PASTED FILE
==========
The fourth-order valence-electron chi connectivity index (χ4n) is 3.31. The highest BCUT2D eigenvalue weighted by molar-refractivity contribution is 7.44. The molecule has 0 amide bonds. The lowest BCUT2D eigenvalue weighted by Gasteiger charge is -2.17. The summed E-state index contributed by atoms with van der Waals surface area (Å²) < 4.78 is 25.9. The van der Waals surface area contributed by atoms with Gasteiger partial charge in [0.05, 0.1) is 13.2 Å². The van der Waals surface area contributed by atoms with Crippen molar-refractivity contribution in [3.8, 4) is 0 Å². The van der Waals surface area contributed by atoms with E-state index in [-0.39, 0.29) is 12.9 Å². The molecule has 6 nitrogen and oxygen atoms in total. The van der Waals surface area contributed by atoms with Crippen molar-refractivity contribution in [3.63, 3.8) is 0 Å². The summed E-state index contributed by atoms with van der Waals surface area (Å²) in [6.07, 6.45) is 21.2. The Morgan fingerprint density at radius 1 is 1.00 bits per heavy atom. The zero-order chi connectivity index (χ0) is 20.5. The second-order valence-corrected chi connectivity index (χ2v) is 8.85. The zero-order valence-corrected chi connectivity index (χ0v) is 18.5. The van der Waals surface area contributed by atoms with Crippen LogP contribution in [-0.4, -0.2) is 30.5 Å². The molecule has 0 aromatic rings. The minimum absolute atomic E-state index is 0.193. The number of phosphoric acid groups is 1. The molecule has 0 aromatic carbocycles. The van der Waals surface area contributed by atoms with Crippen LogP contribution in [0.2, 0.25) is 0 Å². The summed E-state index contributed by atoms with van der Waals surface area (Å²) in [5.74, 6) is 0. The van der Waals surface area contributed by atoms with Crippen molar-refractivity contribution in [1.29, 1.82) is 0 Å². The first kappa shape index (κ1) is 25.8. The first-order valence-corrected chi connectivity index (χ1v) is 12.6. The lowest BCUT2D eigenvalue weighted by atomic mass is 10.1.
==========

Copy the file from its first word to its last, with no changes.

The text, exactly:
The fourth-order valence-electron chi connectivity index (χ4n) is 3.31. The highest BCUT2D eigenvalue weighted by molar-refractivity contribution is 7.44. The molecule has 0 amide bonds. The lowest BCUT2D eigenvalue weighted by Gasteiger charge is -2.17. The summed E-state index contributed by atoms with van der Waals surface area (Å²) < 4.78 is 25.9. The van der Waals surface area contributed by atoms with Gasteiger partial charge in [0.05, 0.1) is 13.2 Å². The van der Waals surface area contributed by atoms with Crippen molar-refractivity contribution in [3.8, 4) is 0 Å². The van der Waals surface area contributed by atoms with E-state index in [-0.39, 0.29) is 12.9 Å². The molecule has 6 nitrogen and oxygen atoms in total. The van der Waals surface area contributed by atoms with Crippen molar-refractivity contribution in [3.63, 3.8) is 0 Å². The summed E-state index contributed by atoms with van der Waals surface area (Å²) in [6.07, 6.45) is 21.2. The Morgan fingerprint density at radius 1 is 1.00 bits per heavy atom. The zero-order chi connectivity index (χ0) is 20.5. The second-order valence-corrected chi connectivity index (χ2v) is 8.85. The zero-order valence-corrected chi connectivity index (χ0v) is 18.5. The van der Waals surface area contributed by atoms with Crippen LogP contribution in [-0.4, -0.2) is 30.5 Å². The molecule has 0 aromatic rings. The minimum absolute atomic E-state index is 0.193. The number of phosphoric acid groups is 1. The molecule has 0 aromatic carbocycles. The van der Waals surface area contributed by atoms with Crippen LogP contribution in [0.2, 0.25) is 0 Å². The summed E-state index contributed by atoms with van der Waals surface area (Å²) in [5.74, 6) is 0. The van der Waals surface area contributed by atoms with Crippen molar-refractivity contribution in [1.29, 1.82) is 0 Å². The first kappa shape index (κ1) is 25.8. The first-order valence-corrected chi connectivity index (χ1v) is 12.6. The lowest BCUT2D eigenvalue weighted by atomic mass is 10.1.